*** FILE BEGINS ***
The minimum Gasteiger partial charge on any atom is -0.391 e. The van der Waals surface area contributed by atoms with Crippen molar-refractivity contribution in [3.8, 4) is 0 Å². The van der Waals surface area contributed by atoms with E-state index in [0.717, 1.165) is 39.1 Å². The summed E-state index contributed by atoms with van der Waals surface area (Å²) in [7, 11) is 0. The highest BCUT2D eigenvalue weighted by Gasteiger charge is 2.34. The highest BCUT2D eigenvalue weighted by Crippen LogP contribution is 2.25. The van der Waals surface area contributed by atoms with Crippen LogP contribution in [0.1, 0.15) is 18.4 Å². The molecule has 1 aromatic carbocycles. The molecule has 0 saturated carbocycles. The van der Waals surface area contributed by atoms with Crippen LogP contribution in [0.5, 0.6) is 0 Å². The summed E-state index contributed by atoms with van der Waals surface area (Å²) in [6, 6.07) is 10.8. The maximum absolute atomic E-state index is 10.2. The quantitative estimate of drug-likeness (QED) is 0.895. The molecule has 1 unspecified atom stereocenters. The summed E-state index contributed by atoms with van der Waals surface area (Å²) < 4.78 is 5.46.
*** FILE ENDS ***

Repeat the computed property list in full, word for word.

The minimum Gasteiger partial charge on any atom is -0.391 e. The van der Waals surface area contributed by atoms with Crippen molar-refractivity contribution in [3.8, 4) is 0 Å². The van der Waals surface area contributed by atoms with E-state index in [0.717, 1.165) is 39.1 Å². The summed E-state index contributed by atoms with van der Waals surface area (Å²) in [7, 11) is 0. The highest BCUT2D eigenvalue weighted by Gasteiger charge is 2.34. The highest BCUT2D eigenvalue weighted by Crippen LogP contribution is 2.25. The van der Waals surface area contributed by atoms with Crippen LogP contribution in [0.1, 0.15) is 18.4 Å². The molecule has 1 aromatic carbocycles. The molecule has 0 saturated carbocycles. The van der Waals surface area contributed by atoms with Crippen LogP contribution in [0.5, 0.6) is 0 Å². The summed E-state index contributed by atoms with van der Waals surface area (Å²) in [6, 6.07) is 10.8. The maximum absolute atomic E-state index is 10.2. The quantitative estimate of drug-likeness (QED) is 0.895. The molecule has 1 unspecified atom stereocenters. The summed E-state index contributed by atoms with van der Waals surface area (Å²) < 4.78 is 5.46.